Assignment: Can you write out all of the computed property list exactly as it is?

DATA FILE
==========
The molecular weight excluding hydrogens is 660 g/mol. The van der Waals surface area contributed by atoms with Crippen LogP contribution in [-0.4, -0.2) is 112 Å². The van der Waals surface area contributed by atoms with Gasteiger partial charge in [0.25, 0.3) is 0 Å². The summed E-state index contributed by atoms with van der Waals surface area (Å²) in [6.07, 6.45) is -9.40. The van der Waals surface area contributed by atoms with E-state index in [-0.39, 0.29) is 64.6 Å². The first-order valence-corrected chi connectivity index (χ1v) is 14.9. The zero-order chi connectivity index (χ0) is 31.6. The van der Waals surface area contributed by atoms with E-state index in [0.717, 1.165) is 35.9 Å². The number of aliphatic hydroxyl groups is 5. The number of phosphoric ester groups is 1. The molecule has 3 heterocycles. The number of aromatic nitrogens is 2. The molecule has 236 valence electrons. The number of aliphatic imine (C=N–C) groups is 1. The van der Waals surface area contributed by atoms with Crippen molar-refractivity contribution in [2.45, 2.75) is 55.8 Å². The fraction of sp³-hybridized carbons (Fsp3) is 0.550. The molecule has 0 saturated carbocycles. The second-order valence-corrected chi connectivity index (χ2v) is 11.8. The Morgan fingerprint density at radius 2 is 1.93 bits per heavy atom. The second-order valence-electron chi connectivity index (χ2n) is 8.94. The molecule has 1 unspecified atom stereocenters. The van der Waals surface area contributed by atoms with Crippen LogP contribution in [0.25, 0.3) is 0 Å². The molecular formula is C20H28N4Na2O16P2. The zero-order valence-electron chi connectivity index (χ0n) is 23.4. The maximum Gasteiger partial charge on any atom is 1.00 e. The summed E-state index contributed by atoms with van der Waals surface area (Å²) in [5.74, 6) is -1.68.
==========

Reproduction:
The molecular weight excluding hydrogens is 660 g/mol. The van der Waals surface area contributed by atoms with Crippen LogP contribution in [-0.4, -0.2) is 112 Å². The van der Waals surface area contributed by atoms with Gasteiger partial charge in [0.25, 0.3) is 0 Å². The summed E-state index contributed by atoms with van der Waals surface area (Å²) in [6.07, 6.45) is -9.40. The van der Waals surface area contributed by atoms with E-state index in [-0.39, 0.29) is 64.6 Å². The first-order valence-corrected chi connectivity index (χ1v) is 14.9. The zero-order chi connectivity index (χ0) is 31.6. The van der Waals surface area contributed by atoms with E-state index in [0.717, 1.165) is 35.9 Å². The number of aliphatic hydroxyl groups is 5. The number of phosphoric ester groups is 1. The molecule has 3 heterocycles. The number of aromatic nitrogens is 2. The molecule has 236 valence electrons. The number of aliphatic imine (C=N–C) groups is 1. The van der Waals surface area contributed by atoms with Crippen molar-refractivity contribution in [2.45, 2.75) is 55.8 Å². The fraction of sp³-hybridized carbons (Fsp3) is 0.550. The molecule has 0 saturated carbocycles. The second-order valence-corrected chi connectivity index (χ2v) is 11.8. The Morgan fingerprint density at radius 2 is 1.93 bits per heavy atom. The second-order valence-electron chi connectivity index (χ2n) is 8.94. The molecule has 1 unspecified atom stereocenters. The van der Waals surface area contributed by atoms with Crippen LogP contribution in [0.25, 0.3) is 0 Å². The molecular formula is C20H28N4Na2O16P2. The zero-order valence-electron chi connectivity index (χ0n) is 23.4. The maximum Gasteiger partial charge on any atom is 1.00 e. The summed E-state index contributed by atoms with van der Waals surface area (Å²) in [5.74, 6) is -1.68.